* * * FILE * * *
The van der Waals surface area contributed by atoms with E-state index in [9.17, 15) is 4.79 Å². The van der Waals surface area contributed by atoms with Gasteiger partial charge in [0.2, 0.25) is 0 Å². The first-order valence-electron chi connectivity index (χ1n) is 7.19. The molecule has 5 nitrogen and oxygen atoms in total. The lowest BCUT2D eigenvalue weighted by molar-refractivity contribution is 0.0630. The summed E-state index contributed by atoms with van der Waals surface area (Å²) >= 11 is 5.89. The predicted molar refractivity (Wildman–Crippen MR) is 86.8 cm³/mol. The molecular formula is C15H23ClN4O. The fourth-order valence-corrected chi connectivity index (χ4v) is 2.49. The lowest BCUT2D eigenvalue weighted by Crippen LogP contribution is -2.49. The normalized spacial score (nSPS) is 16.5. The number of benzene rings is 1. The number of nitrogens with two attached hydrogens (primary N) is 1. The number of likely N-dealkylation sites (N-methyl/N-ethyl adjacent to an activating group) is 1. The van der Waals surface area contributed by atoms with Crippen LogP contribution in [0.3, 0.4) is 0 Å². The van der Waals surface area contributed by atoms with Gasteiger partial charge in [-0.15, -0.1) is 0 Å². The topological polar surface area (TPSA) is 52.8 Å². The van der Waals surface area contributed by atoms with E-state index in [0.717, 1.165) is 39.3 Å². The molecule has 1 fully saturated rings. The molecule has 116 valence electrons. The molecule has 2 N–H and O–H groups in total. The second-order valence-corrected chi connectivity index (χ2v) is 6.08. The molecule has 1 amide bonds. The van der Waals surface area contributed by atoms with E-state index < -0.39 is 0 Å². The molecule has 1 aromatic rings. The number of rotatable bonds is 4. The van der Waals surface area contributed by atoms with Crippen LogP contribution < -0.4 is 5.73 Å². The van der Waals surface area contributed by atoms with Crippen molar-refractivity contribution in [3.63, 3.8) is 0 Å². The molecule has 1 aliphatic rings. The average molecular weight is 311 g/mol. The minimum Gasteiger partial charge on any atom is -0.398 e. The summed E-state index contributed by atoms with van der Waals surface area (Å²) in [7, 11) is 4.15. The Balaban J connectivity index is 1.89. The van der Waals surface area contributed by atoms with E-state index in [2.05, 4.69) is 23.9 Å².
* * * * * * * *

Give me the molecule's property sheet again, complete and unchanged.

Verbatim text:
The van der Waals surface area contributed by atoms with E-state index in [9.17, 15) is 4.79 Å². The van der Waals surface area contributed by atoms with Gasteiger partial charge in [0.2, 0.25) is 0 Å². The first-order valence-electron chi connectivity index (χ1n) is 7.19. The molecule has 5 nitrogen and oxygen atoms in total. The lowest BCUT2D eigenvalue weighted by molar-refractivity contribution is 0.0630. The summed E-state index contributed by atoms with van der Waals surface area (Å²) >= 11 is 5.89. The predicted molar refractivity (Wildman–Crippen MR) is 86.8 cm³/mol. The molecular formula is C15H23ClN4O. The fourth-order valence-corrected chi connectivity index (χ4v) is 2.49. The lowest BCUT2D eigenvalue weighted by Crippen LogP contribution is -2.49. The normalized spacial score (nSPS) is 16.5. The number of benzene rings is 1. The number of nitrogens with two attached hydrogens (primary N) is 1. The number of likely N-dealkylation sites (N-methyl/N-ethyl adjacent to an activating group) is 1. The van der Waals surface area contributed by atoms with Crippen LogP contribution in [0.3, 0.4) is 0 Å². The van der Waals surface area contributed by atoms with Gasteiger partial charge in [-0.15, -0.1) is 0 Å². The topological polar surface area (TPSA) is 52.8 Å². The van der Waals surface area contributed by atoms with E-state index in [0.717, 1.165) is 39.3 Å². The molecule has 1 fully saturated rings. The molecule has 116 valence electrons. The molecule has 2 N–H and O–H groups in total. The second-order valence-corrected chi connectivity index (χ2v) is 6.08. The molecule has 1 amide bonds. The van der Waals surface area contributed by atoms with E-state index < -0.39 is 0 Å². The molecule has 1 aromatic rings. The number of rotatable bonds is 4. The van der Waals surface area contributed by atoms with Crippen LogP contribution < -0.4 is 5.73 Å². The van der Waals surface area contributed by atoms with Crippen molar-refractivity contribution in [3.63, 3.8) is 0 Å². The molecule has 1 aliphatic rings. The average molecular weight is 311 g/mol. The minimum Gasteiger partial charge on any atom is -0.398 e. The summed E-state index contributed by atoms with van der Waals surface area (Å²) in [7, 11) is 4.15. The Balaban J connectivity index is 1.89. The van der Waals surface area contributed by atoms with E-state index in [2.05, 4.69) is 23.9 Å².